Ryan J. Beal
Director – Financial Services Division
Overmyer Hall Associates
Your advisors have always been there for you when you have needed them. For cash management, liability management or investment management, they excel for you, their clients. As the Director of the Financial Services Division here at Overmyer Hall Associates, I have been fortunate enough to partner with many of these professionals on another important piece of the puzzle, risk management and insurance.
Some of my clients have reached out to learn more about the court cases and insurance legislations that have been introduced, regarding COVID-19, I was happy to get to work. Now, I thought it might be worthwhile to put together some information with what we know now, what we are sharing with our clients, and what we see happening from here. Hopefully you find this information valuable.
As you are probably aware already, most policies do not explicitly cover business interruption due to “pandemics”. According to studies recently done by RiskGenius, an independent Insurance Professional consulting firm, about 80% of policies are “silent” on pandemic coverage, meaning they do not specifically include or exclude it in the policy language, while many more policies specifically state that lack of coverage. While there is little legal opportunity to challenge the policies that exclude pandemic coverage, it is that other 80% that leaves room for interpretation by the insurer and the courts.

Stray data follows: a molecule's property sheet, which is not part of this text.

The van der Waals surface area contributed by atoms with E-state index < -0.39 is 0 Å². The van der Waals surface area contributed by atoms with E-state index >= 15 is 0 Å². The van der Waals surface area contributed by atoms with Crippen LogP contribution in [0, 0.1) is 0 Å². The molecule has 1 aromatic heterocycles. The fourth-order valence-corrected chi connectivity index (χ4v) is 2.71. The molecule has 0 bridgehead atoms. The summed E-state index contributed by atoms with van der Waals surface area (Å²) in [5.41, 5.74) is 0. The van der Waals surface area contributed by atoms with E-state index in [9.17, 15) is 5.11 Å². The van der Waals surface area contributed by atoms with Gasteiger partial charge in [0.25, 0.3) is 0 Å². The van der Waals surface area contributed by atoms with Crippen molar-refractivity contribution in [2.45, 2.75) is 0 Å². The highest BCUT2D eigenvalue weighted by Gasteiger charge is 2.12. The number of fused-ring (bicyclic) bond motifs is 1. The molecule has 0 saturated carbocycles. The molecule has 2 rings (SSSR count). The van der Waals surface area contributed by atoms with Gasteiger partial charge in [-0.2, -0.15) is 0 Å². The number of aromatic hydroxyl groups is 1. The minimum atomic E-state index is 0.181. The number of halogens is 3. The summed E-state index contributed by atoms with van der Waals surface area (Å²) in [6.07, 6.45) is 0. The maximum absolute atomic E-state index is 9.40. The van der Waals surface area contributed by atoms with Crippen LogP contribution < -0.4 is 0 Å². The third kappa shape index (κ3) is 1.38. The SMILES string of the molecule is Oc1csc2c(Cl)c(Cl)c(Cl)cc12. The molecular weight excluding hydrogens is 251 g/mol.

In our opinion, we see many future suits being filed in jurisdictions across the country. If we have learned anything from past precedents here (Texas Mold Crisis of 2001-2003 for instance, which I will touch on in a minute) it is that these cases will take several years to work their way through the courts, and that the ultimate effect on insureds will most likely be a net negative.